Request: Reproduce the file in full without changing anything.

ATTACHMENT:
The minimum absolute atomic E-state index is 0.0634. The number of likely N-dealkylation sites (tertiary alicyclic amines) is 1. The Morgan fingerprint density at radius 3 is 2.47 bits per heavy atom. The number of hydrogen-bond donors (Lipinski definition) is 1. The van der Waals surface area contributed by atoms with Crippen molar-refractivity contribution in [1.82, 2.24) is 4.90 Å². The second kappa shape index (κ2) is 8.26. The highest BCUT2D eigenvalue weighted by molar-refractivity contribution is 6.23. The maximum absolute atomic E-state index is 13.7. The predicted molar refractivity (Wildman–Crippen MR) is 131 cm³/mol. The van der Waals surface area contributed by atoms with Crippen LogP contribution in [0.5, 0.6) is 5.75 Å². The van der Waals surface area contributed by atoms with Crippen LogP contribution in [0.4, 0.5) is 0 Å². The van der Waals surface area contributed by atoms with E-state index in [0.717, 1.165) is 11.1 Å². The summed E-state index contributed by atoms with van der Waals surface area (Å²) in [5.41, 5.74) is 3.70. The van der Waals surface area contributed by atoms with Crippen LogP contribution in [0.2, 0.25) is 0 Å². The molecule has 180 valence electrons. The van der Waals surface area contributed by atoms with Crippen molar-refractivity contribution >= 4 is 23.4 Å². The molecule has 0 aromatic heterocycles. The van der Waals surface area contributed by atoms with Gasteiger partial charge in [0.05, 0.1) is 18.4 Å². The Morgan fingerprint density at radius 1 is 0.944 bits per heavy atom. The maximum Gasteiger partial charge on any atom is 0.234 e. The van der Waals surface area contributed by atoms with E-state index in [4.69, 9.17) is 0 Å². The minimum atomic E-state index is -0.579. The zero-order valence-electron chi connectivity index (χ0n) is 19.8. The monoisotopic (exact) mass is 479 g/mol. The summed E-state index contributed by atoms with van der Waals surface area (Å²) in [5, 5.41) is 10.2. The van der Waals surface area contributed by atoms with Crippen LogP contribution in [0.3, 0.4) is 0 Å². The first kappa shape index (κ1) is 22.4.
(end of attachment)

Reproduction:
The minimum absolute atomic E-state index is 0.0634. The number of likely N-dealkylation sites (tertiary alicyclic amines) is 1. The Morgan fingerprint density at radius 3 is 2.47 bits per heavy atom. The number of hydrogen-bond donors (Lipinski definition) is 1. The van der Waals surface area contributed by atoms with Crippen molar-refractivity contribution in [1.82, 2.24) is 4.90 Å². The second kappa shape index (κ2) is 8.26. The highest BCUT2D eigenvalue weighted by molar-refractivity contribution is 6.23. The maximum absolute atomic E-state index is 13.7. The predicted molar refractivity (Wildman–Crippen MR) is 131 cm³/mol. The van der Waals surface area contributed by atoms with Crippen LogP contribution in [0.5, 0.6) is 5.75 Å². The van der Waals surface area contributed by atoms with Crippen LogP contribution in [0.4, 0.5) is 0 Å². The van der Waals surface area contributed by atoms with E-state index in [0.717, 1.165) is 11.1 Å². The summed E-state index contributed by atoms with van der Waals surface area (Å²) in [5.41, 5.74) is 3.70. The van der Waals surface area contributed by atoms with Crippen LogP contribution in [0.2, 0.25) is 0 Å². The molecule has 180 valence electrons. The van der Waals surface area contributed by atoms with Crippen molar-refractivity contribution >= 4 is 23.4 Å². The molecule has 0 aromatic heterocycles. The van der Waals surface area contributed by atoms with Gasteiger partial charge in [0.05, 0.1) is 18.4 Å². The Morgan fingerprint density at radius 1 is 0.944 bits per heavy atom. The maximum Gasteiger partial charge on any atom is 0.234 e. The van der Waals surface area contributed by atoms with E-state index in [4.69, 9.17) is 0 Å². The minimum atomic E-state index is -0.579. The zero-order valence-electron chi connectivity index (χ0n) is 19.8. The monoisotopic (exact) mass is 479 g/mol. The summed E-state index contributed by atoms with van der Waals surface area (Å²) in [5, 5.41) is 10.2. The van der Waals surface area contributed by atoms with Crippen LogP contribution in [0.3, 0.4) is 0 Å². The first kappa shape index (κ1) is 22.4.